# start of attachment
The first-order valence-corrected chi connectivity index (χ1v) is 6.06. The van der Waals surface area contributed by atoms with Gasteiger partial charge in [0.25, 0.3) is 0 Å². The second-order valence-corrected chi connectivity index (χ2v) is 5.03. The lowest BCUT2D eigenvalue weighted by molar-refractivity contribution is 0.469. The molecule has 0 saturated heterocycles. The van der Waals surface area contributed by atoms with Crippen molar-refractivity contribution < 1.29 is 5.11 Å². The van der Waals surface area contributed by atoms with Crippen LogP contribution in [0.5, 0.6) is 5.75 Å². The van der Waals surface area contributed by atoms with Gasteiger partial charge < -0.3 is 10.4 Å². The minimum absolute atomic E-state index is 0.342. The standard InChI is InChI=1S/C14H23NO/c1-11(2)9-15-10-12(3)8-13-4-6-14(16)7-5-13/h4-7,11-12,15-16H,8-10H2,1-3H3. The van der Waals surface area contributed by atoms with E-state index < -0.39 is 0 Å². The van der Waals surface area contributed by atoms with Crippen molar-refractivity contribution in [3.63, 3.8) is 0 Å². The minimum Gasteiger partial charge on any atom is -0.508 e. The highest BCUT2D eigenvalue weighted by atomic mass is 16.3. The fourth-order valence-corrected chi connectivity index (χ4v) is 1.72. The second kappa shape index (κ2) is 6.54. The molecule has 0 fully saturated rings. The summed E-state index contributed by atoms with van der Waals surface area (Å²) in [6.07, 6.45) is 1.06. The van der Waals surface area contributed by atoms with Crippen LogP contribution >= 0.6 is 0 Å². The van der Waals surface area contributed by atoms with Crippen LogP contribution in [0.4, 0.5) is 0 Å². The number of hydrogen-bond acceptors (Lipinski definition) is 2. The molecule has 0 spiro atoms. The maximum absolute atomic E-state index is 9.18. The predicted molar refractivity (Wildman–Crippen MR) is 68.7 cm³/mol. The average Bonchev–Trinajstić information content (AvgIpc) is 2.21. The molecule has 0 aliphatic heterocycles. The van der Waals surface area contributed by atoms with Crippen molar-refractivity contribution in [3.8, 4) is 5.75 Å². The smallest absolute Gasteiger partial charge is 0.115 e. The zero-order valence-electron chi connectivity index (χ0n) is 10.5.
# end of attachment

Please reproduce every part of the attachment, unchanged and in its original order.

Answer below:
The first-order valence-corrected chi connectivity index (χ1v) is 6.06. The van der Waals surface area contributed by atoms with Gasteiger partial charge in [0.25, 0.3) is 0 Å². The second-order valence-corrected chi connectivity index (χ2v) is 5.03. The lowest BCUT2D eigenvalue weighted by molar-refractivity contribution is 0.469. The molecule has 0 saturated heterocycles. The van der Waals surface area contributed by atoms with Crippen molar-refractivity contribution < 1.29 is 5.11 Å². The van der Waals surface area contributed by atoms with Crippen LogP contribution in [0.5, 0.6) is 5.75 Å². The van der Waals surface area contributed by atoms with Gasteiger partial charge < -0.3 is 10.4 Å². The minimum absolute atomic E-state index is 0.342. The standard InChI is InChI=1S/C14H23NO/c1-11(2)9-15-10-12(3)8-13-4-6-14(16)7-5-13/h4-7,11-12,15-16H,8-10H2,1-3H3. The van der Waals surface area contributed by atoms with E-state index < -0.39 is 0 Å². The van der Waals surface area contributed by atoms with Crippen molar-refractivity contribution in [3.63, 3.8) is 0 Å². The minimum Gasteiger partial charge on any atom is -0.508 e. The highest BCUT2D eigenvalue weighted by atomic mass is 16.3. The fourth-order valence-corrected chi connectivity index (χ4v) is 1.72. The second kappa shape index (κ2) is 6.54. The molecule has 0 fully saturated rings. The summed E-state index contributed by atoms with van der Waals surface area (Å²) in [6.07, 6.45) is 1.06. The van der Waals surface area contributed by atoms with Crippen LogP contribution >= 0.6 is 0 Å². The van der Waals surface area contributed by atoms with Crippen LogP contribution in [0.4, 0.5) is 0 Å². The number of hydrogen-bond acceptors (Lipinski definition) is 2. The molecule has 0 spiro atoms. The maximum absolute atomic E-state index is 9.18. The predicted molar refractivity (Wildman–Crippen MR) is 68.7 cm³/mol. The average Bonchev–Trinajstić information content (AvgIpc) is 2.21. The molecule has 0 aliphatic heterocycles. The van der Waals surface area contributed by atoms with Crippen molar-refractivity contribution in [3.8, 4) is 5.75 Å². The smallest absolute Gasteiger partial charge is 0.115 e. The zero-order valence-electron chi connectivity index (χ0n) is 10.5.